First, both Meta and Twitter admitted they have not done their due diligence in removing explicit content from their websites or reviewing reports in a timely manner. In some instances, child pornography victims have had to wait years until Twitter removed videos of their abuse. Similarly, Instagram allowed people to search explicit hashtags such as #pedowhore and #preteensex and connected them to accounts using those terms to advertise child-sex material for sale.  

The real underlying issue here is that while Section 230 empowers platforms to remove such “obscene” content under its Good Samaritan provision, there is no legal penalty if they choose not to remove it.  

Second, these platforms have been designed with algorithms that extract user data to then recommend and promote content the user would like. In some examples, Instagram and TikTok recommended accounts of young girls to traffickers or linked accounts filled with child pornography as “suggested follows.” According to The Wall Street Journal, Instagram doesn’t merely host pedophilic activities, its algorithms promote them. 

It’s one thing for Section 230 to protect tech giants from liability for opinions that individuals post; it’s another thing for them to get off scot-free for facilitating child exploitation both by designing algorithms that help traffickers find and connect with their victims and by failing to remove child sexual abuse material. 

Congress agreed. As a first step toward reforming Section 230, Congress passed the Fight Online Sex Trafficking Act in 2017 (known as FOSTA-SESTA), which carves out an exception to Section 230 immunity to enforce sex trafficking laws. This new law helped secure a historic victory for sex trafficking victims over Big Tech in Texas last year.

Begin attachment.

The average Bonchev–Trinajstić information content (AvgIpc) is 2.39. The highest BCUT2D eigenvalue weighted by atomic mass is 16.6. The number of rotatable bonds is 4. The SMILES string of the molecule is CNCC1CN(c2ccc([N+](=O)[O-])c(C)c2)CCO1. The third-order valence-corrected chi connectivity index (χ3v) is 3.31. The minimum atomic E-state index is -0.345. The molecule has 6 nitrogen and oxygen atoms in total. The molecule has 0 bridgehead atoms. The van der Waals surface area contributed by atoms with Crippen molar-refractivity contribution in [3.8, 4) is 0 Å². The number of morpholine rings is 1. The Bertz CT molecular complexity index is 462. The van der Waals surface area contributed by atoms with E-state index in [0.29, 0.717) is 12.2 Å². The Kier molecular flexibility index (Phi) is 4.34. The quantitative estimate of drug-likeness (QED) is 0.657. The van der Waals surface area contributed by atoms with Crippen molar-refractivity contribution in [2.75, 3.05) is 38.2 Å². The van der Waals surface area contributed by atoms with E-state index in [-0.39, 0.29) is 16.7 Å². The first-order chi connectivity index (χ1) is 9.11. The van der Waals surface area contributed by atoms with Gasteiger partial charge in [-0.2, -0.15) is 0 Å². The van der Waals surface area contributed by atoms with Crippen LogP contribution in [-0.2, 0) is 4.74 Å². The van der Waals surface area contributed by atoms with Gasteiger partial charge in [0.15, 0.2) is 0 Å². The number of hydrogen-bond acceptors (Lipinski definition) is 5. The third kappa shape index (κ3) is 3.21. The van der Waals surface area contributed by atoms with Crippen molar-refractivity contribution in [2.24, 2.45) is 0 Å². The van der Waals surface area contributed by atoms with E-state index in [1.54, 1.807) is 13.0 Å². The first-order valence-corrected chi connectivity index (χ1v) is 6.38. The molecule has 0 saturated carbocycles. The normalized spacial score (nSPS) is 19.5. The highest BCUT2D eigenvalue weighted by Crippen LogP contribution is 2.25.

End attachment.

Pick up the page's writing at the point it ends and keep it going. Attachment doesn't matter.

This is a good start, but Congress needs to address the underlying issues enabling child exploitation on social media. Currently, victims have no means of legal recourse to ensure that a platform removes images of their exploitation and abuse. And companies still have complete immunity for their exploitative product design. Although it has become a political football, Section 230 does need to be reformed so that Big Tech companies can be held liable for their facilitation and willful distribution of child sexual abuse material on their sites. 

One bill taking steps in the right direction is the bipartisan EARN IT Act that was voted out of the Senate Judiciary Committee for the third time this May (it has yet to pass a floor vote). The bill amends Section 230 to remove immunity from federal civil, state criminal, and state civil child sexual abuse material laws (similar to the FOSTA-SESTA model for trafficking laws). Internet companies would then be treated like everyone else when it comes to combating child sexual exploitation.  

For the sake of America’s children, we must hold Big Tech accountable for child exploitation. 

Clare Morell is a senior policy analyst at the Ethics and Public Policy Center, where she directs EPPC’s Technology and Human Flourishing Project.

Clare Morell is a Senior Policy Analyst at the Ethics and Public Policy Center, where she directs EPPC’s Technology and Human Flourishing Project. Prior to joining EPPC, Ms. Morell worked in both the White House Counsel’s Office and the Department of Justice, as well as in the private and non-profit sectors.